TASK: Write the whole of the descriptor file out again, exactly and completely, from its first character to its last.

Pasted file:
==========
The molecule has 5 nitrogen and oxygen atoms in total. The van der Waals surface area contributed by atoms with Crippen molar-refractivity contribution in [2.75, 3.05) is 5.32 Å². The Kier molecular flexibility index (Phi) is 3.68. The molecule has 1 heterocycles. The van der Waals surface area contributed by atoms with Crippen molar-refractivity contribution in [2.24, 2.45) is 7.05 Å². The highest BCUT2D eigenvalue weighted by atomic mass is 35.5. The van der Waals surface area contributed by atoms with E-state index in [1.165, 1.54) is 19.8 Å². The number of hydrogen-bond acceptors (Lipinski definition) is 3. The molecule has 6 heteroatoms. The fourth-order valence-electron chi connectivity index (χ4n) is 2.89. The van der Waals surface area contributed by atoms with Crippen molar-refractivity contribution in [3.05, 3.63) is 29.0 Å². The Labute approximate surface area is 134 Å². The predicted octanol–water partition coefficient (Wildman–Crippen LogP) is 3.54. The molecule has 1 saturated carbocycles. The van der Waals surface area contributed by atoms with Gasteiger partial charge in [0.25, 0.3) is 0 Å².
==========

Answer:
The molecule has 5 nitrogen and oxygen atoms in total. The van der Waals surface area contributed by atoms with Crippen molar-refractivity contribution in [2.75, 3.05) is 5.32 Å². The Kier molecular flexibility index (Phi) is 3.68. The molecule has 1 heterocycles. The van der Waals surface area contributed by atoms with Crippen molar-refractivity contribution in [2.24, 2.45) is 7.05 Å². The highest BCUT2D eigenvalue weighted by atomic mass is 35.5. The van der Waals surface area contributed by atoms with E-state index in [1.165, 1.54) is 19.8 Å². The number of hydrogen-bond acceptors (Lipinski definition) is 3. The molecule has 6 heteroatoms. The fourth-order valence-electron chi connectivity index (χ4n) is 2.89. The van der Waals surface area contributed by atoms with Crippen molar-refractivity contribution in [3.05, 3.63) is 29.0 Å². The Labute approximate surface area is 134 Å². The predicted octanol–water partition coefficient (Wildman–Crippen LogP) is 3.54. The molecule has 1 saturated carbocycles. The van der Waals surface area contributed by atoms with Gasteiger partial charge in [0.25, 0.3) is 0 Å².